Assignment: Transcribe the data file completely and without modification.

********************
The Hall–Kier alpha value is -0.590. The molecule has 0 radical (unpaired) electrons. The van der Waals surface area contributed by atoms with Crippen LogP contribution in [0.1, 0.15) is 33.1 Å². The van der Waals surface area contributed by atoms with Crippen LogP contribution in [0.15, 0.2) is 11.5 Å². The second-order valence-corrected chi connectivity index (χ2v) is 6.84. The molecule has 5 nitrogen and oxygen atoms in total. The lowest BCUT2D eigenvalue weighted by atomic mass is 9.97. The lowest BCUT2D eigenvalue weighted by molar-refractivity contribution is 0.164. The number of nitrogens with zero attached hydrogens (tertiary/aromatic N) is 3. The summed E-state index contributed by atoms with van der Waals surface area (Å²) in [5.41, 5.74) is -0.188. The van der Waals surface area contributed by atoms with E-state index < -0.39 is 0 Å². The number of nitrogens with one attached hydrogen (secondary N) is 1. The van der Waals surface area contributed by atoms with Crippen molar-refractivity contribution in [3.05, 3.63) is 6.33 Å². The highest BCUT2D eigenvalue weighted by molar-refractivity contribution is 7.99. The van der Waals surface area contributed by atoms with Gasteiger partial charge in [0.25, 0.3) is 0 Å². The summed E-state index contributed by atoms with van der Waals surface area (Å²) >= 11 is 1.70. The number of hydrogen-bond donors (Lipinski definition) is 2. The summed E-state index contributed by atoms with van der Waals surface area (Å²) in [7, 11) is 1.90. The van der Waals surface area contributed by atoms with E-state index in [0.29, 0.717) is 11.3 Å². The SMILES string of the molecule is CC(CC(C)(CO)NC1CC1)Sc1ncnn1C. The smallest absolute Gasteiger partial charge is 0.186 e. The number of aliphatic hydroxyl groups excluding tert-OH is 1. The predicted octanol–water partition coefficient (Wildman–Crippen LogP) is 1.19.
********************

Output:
The Hall–Kier alpha value is -0.590. The molecule has 0 radical (unpaired) electrons. The van der Waals surface area contributed by atoms with Crippen LogP contribution in [0.1, 0.15) is 33.1 Å². The van der Waals surface area contributed by atoms with Crippen LogP contribution in [0.15, 0.2) is 11.5 Å². The second-order valence-corrected chi connectivity index (χ2v) is 6.84. The molecule has 5 nitrogen and oxygen atoms in total. The lowest BCUT2D eigenvalue weighted by atomic mass is 9.97. The lowest BCUT2D eigenvalue weighted by molar-refractivity contribution is 0.164. The number of nitrogens with zero attached hydrogens (tertiary/aromatic N) is 3. The summed E-state index contributed by atoms with van der Waals surface area (Å²) in [5.41, 5.74) is -0.188. The van der Waals surface area contributed by atoms with E-state index < -0.39 is 0 Å². The number of nitrogens with one attached hydrogen (secondary N) is 1. The van der Waals surface area contributed by atoms with Crippen molar-refractivity contribution in [3.05, 3.63) is 6.33 Å². The highest BCUT2D eigenvalue weighted by molar-refractivity contribution is 7.99. The van der Waals surface area contributed by atoms with Gasteiger partial charge in [0.25, 0.3) is 0 Å². The summed E-state index contributed by atoms with van der Waals surface area (Å²) >= 11 is 1.70. The number of hydrogen-bond donors (Lipinski definition) is 2. The summed E-state index contributed by atoms with van der Waals surface area (Å²) in [7, 11) is 1.90. The van der Waals surface area contributed by atoms with E-state index in [0.29, 0.717) is 11.3 Å². The SMILES string of the molecule is CC(CC(C)(CO)NC1CC1)Sc1ncnn1C. The smallest absolute Gasteiger partial charge is 0.186 e. The number of aliphatic hydroxyl groups excluding tert-OH is 1. The predicted octanol–water partition coefficient (Wildman–Crippen LogP) is 1.19.